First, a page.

Digital ID bill passed in National Assembly to enhance national security

The consolidation of the biometric data of each citizen against the backdrop of a high-security framework will soon be implemented, as the National Assembly passed the Digital Identity Card Bill of 2023.

Attorney General and Minister of Legal Affairs, Anil Nandlall, SC, presented the bill for its second reading to the National Assembly on Thursday morning.

Attorney General and Minister of Legal Affairs, Anil Nandlall, SC

“This is another fundamental step that government is taking in digitising business in the public sector and naturally, it will have an impact in the private sector and also moving our central government systems into an electronic and digital mode,” he stated.

The minister said the card will become a national medium that will enable persons to interact commercially with greater ease and efficiency.

Ease of access and efficiency in business transactions is critical in today’s modern and fast-paced economy. Guyana has been pursuing a number of initiatives across the public sector spectrum intended to make business easier, especially in relation to central government and the state apparatus. Such initiatives include the recently passed Electronic Communication and Transaction Bill.

The AG added, “Also, with the advent of our oil and gas sector, and the commercial expansion taking place in our country, the growth of our economy, and the influx of foreign investors, we need to protect our citizens and our systems, and we need to enhance national security,”

The implementation of this digital ID-card, coupled with the implementation of the principles outlined in the recently passed Data Protection Bill, will cohesively create a comprehensive digital reservoir of personal information.

“The card will draw from that pool, and this bill is to create the legal infrastructure that will govern the issuance, the operationalisation, the efficacy, and the use of the card,” he said.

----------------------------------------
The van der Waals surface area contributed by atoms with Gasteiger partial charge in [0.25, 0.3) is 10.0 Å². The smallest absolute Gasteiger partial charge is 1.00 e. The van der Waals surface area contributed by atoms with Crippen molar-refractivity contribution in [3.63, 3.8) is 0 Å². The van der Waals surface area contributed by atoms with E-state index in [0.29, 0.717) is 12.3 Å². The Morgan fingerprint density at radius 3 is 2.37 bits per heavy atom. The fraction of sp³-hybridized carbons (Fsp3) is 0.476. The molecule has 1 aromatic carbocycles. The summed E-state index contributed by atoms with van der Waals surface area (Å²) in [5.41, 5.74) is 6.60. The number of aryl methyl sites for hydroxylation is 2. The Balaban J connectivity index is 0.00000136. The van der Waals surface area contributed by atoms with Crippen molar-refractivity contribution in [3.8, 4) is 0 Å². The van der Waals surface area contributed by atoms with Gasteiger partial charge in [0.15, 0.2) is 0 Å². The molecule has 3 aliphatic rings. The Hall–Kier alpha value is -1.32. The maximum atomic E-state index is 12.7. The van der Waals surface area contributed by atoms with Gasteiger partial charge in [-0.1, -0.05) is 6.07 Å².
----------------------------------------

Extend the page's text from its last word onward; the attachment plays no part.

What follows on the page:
The bill aims to establish a Digital Identity Card Registry for the collection of identity data of citizens 14 years and over, as well as for certain non-citizens, including skilled nationals of a Caribbean Community State. These cards will facilitate e-governance, enhancing government and other services for persons.

The registry will consist of two databases: one for citizens and the other for non-citizens.

According to the bill’s explanatory memorandum, the documents required for the issuance of a Digital Identification Card are a person’s birth certificate, a document to reliably identify the person and lawful authority to work.

Data which will be entered into the new identification card includes a person’s name, date and place of birth, photo or facial image satisfying the requirements for a photograph, unique identification number, sex, citizenship, fingerprints, and signature.

Moreover, protection of the data collected for this registry will be in accordance with the requirements under the Data Protection Act.

Earlier this year, government signed a US$35.4 million contract with German-based company Veridos Identity Solutions to implement the Single Electronic Identification System. This was in an effort to implement a robust national identity management system that focuses on the integration of identification services across government agencies, security, ease of use, and acquisition of IDs.